Annual Legal Trainee Scheme
*Applications open on 1st July 2019*
Government departments recruit legal trainees (trainee solicitors and pupil barristers) each year via the Government Legal Profession’s Legal Trainee Scheme - usually two years in advance. However, a number of places are also likely to be available for those looking to start their training sooner.
In early July 2019, we will be advertising 60 or more legal trainee positions (training contracts & pupillages) on the Government Legal Profession's website. The deadline date for applications will be late July 2019. To ensure that you are notified as soon as the application process opens, you can add your contact details to the mailing list on the Government Legal Profession's website.
The departments which typically offer legal trainee positions are given below:
- Government Legal Department (GLD)
- Government Legal Department - Commercial Law Group
- HM Revenue & Customs (HMRC)
- Competition and Markets Authority (CMA)
- National Crime Agency (NCA)
The majority of the legal trainee positions are based in London. However, GLD may additionally offer positions in Leeds. There may also be a possibility to undertake a ‘seat’ in Manchester with HMRC.
If you reach the final stage of the recruitment process, you will be given an opportunity to express a preference for joining one of these departments. If you are successful, your legal training will be the responsibility of that department.
Departments aim to offer all those recruited as legal trainees a permanent qualified lawyer position on successful completion of the training period, although this can never be guaranteed.
Eligibility criteria: You will need to have (or be predicted to obtain) a minimum of a 2:2 in an undergraduate degree (or have satisfied the academic requirements of the Solicitor’s Regulation Authority or Bar Standards Board by other means). Your undergraduate degree does not have to be in law. You will also need to meet the Civil Service Nationality requirements.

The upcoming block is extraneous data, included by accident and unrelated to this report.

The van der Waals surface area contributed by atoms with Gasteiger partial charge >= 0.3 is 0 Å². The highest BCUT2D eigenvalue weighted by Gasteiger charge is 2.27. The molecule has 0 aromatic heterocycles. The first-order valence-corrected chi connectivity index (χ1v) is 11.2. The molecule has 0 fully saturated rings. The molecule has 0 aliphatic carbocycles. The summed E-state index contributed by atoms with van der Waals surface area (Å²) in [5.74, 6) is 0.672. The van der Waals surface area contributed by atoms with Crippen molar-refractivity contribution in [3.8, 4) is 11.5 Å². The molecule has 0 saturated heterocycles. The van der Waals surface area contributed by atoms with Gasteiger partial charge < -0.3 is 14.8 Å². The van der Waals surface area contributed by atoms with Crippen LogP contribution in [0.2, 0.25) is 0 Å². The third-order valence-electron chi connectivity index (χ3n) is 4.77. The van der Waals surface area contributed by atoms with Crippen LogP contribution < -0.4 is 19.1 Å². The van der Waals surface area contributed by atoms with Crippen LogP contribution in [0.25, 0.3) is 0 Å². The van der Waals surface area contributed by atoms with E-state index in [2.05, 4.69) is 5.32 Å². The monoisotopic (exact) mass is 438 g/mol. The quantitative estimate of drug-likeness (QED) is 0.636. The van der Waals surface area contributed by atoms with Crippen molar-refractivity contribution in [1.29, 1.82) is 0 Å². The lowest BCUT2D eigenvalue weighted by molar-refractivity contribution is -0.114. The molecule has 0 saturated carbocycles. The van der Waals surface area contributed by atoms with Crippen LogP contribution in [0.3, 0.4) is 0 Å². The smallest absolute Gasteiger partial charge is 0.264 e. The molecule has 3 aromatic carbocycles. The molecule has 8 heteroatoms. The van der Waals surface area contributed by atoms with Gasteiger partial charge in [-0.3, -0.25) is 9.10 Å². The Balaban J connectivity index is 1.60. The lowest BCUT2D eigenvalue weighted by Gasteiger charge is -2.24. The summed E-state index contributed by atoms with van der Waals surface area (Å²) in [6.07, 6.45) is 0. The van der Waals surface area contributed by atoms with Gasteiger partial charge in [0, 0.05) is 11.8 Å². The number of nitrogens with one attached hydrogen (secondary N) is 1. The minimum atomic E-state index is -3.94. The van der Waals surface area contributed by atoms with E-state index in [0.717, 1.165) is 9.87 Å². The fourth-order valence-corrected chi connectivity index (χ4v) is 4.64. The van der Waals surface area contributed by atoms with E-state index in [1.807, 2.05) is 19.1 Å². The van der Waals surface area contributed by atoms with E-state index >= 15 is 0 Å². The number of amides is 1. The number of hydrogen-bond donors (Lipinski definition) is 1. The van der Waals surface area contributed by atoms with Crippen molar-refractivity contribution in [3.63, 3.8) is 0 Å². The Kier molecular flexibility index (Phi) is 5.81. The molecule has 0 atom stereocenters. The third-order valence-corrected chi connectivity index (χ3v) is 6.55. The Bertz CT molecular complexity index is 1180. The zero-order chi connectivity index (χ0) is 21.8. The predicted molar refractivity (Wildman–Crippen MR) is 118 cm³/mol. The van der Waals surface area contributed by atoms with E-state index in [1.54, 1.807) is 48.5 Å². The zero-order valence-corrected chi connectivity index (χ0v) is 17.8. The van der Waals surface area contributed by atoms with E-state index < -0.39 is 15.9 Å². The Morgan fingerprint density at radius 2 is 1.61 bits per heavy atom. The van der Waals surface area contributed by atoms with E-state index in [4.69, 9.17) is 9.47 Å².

The training period (whether you are looking to qualify as a solicitor or barrister) will be for two years. Departments do not take into account previous training completed elsewhere.
Whilst the broad structure of the training may be similar to what you will find elsewhere, the nature of the work is likely to be very different. You will experience a range of interesting legal work – and may have the opportunity to participate in the legislative process itself.
You will be given early responsibility and will undertake real work for real clients from an early stage. As a lot of government work requires conversations with the devolved administrations, some trainees may have the opportunity to complete placements with the devolved administrations in Cardiff and Edinburgh.
Training contract structure
The nature of your training will vary according to the department you have been recruited to. Generally speaking, you’ll spend time in 4 main areas of practice (known as ‘seats’). Each seat lasts 6 months. You can expect to have two advisory and two litigation seats.
If you have a particular interest in Commercial law and would like to complete your training contract in this area, i.e. working across the teams providing commercial services to various client departments, you may wish to consider applying for the training contracts available within GLD’s Commercial Law Group.
The structure of the training period may vary between departments (i.e GLD and HMRC).
During the pupillage period (first 12 months) your time will be split between your department and a set of external barristers’ chambers.
You’ll be involved in the wide range of work in which your department and chambers are involved in. You’ll attend court, initially with your supervisor, carry out research for other lawyers and draft opinions.
Government departments use the services of external counsel for much of their court work. This means that legal trainees get the opportunity to work with and learn from experienced panel counsel who are leading experts in their respective fields. Barristers working within government departments are given the opportunity to conduct cases in tribunals or courts but the extent of that opportunity can vary between departments and teams. Candidates wishing to focus principally on an advocacy career should bear this in mind.
Sponsorship/ Course fees
Generally departments will pay your Legal Practice Course (LPC) or Bar Professional Training Course (BPTC) fees where you have not yet started the course, at the time of accepting an offer.
There is no preference which Law or Bar School you attend, or, to the electives you undertake as part of the course.
You may be eligible for a grant of about £5,400 (National) to £7,600 (London) for the vocational year if you intend to study for your LPC or BPTC on a full-time, or possibly part-time, basis. You’ll need to discuss your eligibility for a grant with the department at the offer stage.
Unfortunately, departments will be unable to provide funding for the Graduate Diploma in Law course.
*Applications open on 1st July 2019*